16 July 2012

The curious case of the Honeyguide

According to rock paintings scattered throughout Africa, humans have been collecting honey for at least 20, 000 years. This is not surprising really seeing as it is a readily available and palatable food that has a sweet taste and high energy output. What is surprising however, is that many African tribes (which still collect honey using traditional techniques), frequently work in partnership with a bird that leads them to any bee colonies that it has discovered in trees, rock crevasses and disused termite mounds! There are anecdotal records of this partnership extending as far back as the 17th Century - a partnership that has been of great interest to many biologists.

The Greater Honeyguide, Indicator indicator, is related to the family of woodpeckers and is native to sub-Saharan Africa.

This remarkable partnership between the Greater Honeyguide and humans is fairly complex and requires the active participation of both parties in order for it to work effectively. To begin it, African honey-gatherers first draw the attention of the bird when they set out on an expedition by using a distinctive whistle that can be heard from more than a 1 km away. This call, known as the 'Fuulido' among the Boran tribes of Kenya, is made by blowing air into closed fists, modified shells or hollow nuts and more than doubles their chances of encountering the bird. Once a Honeyguide has located humans that are interested in foraging for honey, it becomes excited and flits rapidly between perches that are close to the party while emitting a double-noted and persistent call. African honey-gatherers claim that this call signals that the bird knows of a nearby bee colony, which it will lead them to. Thereafter this behaviour, the Honeyguide flies away in a straight line for up to few minutes before returning. Once it has returned to the foraging party it sits on a conspicuous perch until the honey-gatherers approach it, at which point it flies off again in the same direction (while calling). In this manner, it leads the humans to the site of the colony with each flight getting shorter and each perch getting lower as the distance to the hive decreases. Once the Honeyguide has reached the site of the hive, it circles it and emits a lower 'indication call' that is softer, with a greater gap between notes to signal their arrival.

Researchers have found that this communication system is extremely successful and have calculated that by following the bird, African honey-gatherers can reduce their foraging times by 64% (Isack & Reyer, 1989)! Despite its obvious success and benefits to humans however, many scientists were once baffled as to why the system evolved in the first place. Mainly, because it would have been an evolutionary nightmare: with both counterparts to the system having to learn how to communicate with the other and what parts to play simultaneously... It is plausible however when you consider the fact that humans and Honeyguides have coexisted in Africa for millions of years, providing a long 'window' that this could have taken place in. Furthermore, the evolution of such a system makes sense logically. Humans benefit from following the Honeyguide since the bird leads them to bee colonies and saves them many hours that they could have spent fruitlessly searching for. Once at the nests, humans can break them open using tools and smoke (an old bee-keepers trick that makes bees very docile, effectively sending them to sleep) to extract the honey and thus, get a food reward. The Honeyguide benefits from leading humans to any nests that it has found since humans can break the nests much more easily than they can. Thus, they can get their own food reward (wax and larvae) without the risk of being stung. Thus, both parties directly benefit from participating in the arrangement and it should logically, be under positive selection pressure.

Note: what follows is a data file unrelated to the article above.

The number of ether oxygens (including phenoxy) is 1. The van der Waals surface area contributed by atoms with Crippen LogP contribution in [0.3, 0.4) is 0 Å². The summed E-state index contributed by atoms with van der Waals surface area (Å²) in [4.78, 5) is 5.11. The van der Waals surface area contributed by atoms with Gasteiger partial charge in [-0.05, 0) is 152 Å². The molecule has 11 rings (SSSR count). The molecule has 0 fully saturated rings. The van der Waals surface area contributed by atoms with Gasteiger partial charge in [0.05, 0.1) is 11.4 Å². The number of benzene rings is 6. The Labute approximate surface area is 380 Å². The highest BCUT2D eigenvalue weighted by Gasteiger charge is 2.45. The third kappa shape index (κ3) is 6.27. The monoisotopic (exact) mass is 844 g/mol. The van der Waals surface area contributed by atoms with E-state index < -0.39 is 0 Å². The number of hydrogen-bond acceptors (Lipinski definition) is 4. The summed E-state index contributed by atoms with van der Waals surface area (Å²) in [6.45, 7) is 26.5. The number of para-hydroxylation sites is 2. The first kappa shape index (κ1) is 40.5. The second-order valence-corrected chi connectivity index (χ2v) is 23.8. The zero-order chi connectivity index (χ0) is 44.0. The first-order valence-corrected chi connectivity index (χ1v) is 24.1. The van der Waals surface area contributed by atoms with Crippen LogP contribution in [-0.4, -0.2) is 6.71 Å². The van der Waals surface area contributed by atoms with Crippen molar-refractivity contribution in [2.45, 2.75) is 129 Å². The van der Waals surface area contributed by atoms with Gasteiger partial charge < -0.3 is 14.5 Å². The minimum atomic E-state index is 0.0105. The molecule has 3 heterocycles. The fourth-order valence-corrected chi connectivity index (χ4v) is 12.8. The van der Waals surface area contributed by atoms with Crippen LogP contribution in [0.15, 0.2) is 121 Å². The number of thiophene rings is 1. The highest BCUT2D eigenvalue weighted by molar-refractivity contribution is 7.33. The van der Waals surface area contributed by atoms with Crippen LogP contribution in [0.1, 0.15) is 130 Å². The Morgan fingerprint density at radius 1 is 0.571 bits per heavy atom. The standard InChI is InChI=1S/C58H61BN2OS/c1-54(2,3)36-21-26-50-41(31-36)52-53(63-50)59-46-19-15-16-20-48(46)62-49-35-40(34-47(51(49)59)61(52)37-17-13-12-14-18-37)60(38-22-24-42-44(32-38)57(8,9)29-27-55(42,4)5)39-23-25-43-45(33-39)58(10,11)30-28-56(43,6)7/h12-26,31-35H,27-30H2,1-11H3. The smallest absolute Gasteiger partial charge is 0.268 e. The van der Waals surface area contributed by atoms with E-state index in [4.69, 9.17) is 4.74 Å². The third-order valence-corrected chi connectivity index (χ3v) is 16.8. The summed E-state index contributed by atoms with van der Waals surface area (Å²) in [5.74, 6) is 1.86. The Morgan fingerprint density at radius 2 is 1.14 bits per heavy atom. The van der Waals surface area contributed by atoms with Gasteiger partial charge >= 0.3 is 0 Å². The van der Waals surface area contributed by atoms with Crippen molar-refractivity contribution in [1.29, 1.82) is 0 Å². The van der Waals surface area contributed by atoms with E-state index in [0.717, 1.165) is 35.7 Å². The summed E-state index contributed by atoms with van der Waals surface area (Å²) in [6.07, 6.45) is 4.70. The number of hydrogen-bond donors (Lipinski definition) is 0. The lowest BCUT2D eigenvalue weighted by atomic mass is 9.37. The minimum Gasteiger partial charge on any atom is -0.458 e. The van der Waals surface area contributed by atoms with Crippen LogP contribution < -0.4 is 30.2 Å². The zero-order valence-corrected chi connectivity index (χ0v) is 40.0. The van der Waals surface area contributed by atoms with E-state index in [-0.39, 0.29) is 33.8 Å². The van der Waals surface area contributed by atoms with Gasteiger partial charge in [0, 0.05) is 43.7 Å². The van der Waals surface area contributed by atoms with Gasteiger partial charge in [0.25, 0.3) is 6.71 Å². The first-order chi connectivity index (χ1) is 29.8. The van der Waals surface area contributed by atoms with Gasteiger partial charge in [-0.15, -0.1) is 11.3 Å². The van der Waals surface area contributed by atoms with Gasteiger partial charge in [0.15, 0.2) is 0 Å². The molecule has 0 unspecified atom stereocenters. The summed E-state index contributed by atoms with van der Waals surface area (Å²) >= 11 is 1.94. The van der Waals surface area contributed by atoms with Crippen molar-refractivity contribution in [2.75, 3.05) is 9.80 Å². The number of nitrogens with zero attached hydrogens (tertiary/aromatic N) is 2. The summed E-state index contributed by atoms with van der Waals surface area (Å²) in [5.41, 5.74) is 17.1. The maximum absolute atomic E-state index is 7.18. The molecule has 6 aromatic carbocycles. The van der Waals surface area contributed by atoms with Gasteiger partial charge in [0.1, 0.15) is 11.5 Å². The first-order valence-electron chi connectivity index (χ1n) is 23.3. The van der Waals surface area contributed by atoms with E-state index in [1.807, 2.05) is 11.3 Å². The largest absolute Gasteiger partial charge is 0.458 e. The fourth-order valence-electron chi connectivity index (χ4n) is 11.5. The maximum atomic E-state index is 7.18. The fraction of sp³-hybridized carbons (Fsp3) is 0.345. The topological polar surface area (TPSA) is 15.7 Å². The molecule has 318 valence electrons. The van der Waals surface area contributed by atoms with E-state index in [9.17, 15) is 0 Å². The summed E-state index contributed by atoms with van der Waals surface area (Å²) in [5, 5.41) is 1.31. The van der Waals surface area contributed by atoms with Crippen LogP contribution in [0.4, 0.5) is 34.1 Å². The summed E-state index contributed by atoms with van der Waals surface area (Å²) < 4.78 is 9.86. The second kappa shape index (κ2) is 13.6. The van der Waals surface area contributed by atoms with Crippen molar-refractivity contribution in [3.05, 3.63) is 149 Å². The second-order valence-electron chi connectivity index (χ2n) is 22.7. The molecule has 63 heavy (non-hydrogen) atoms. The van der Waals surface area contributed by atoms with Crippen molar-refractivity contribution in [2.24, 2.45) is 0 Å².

Many biologists argue that the communication system between humans and the Honeyguide actually evolved between the bird and the Honey Badger, Mellivora capensis, and that humans merely 'hijacked' their way into it. This is highly doubtful however, due to two main reasons. Firstly, Honeyguides are diurnal (active during the day) and Honey Badgers are nocturnal (active during the night) so the animals would rarely meet under natural circumstances and definitely not enough to allow such a sophisticated communication system to have evolved. Secondly, because no-one has ever seen a Honeyguide lead a Honey Badger to a bee colony nor are there any historical anecdotes of this occurring.

Interspecific communication systems such as this are very rare in nature and have only seldom evolved. This is mainly due to the fact that different species are usually in direct competition with each other for resources so would normally selfishly exploit such a system for their own ends and due to the difficulties in the genetics and learning that underlies such behaviours (which were mentioned earlier). Thus, the relationship between humans and the Greater Honeyguide is a remarkable feat of communicative engineering and is a superb example of the ingenuity of Nature.


Isack H. A. & Reyer H. U. (1989). Honeyguides and Honey Gathers: Interspecific Communication in a Symbiotic Relationship. Science 243, 1343-1346.

1 comment:

  1. Hi everyone,

    In this post I've decided to include a hyperlink to an article on another website that talks about the Honey Badger. Whilst most of this article looks correct (although I am trusting the author to have verified their own research), they have stated that the animal frequently follows Honeyguides to beehives. This is incorrect. They do not.

    Sorry for any confusion that this may have caused, but I believe that the article provides some interesting information on the Honey Badger.

    David Taylor (blog author)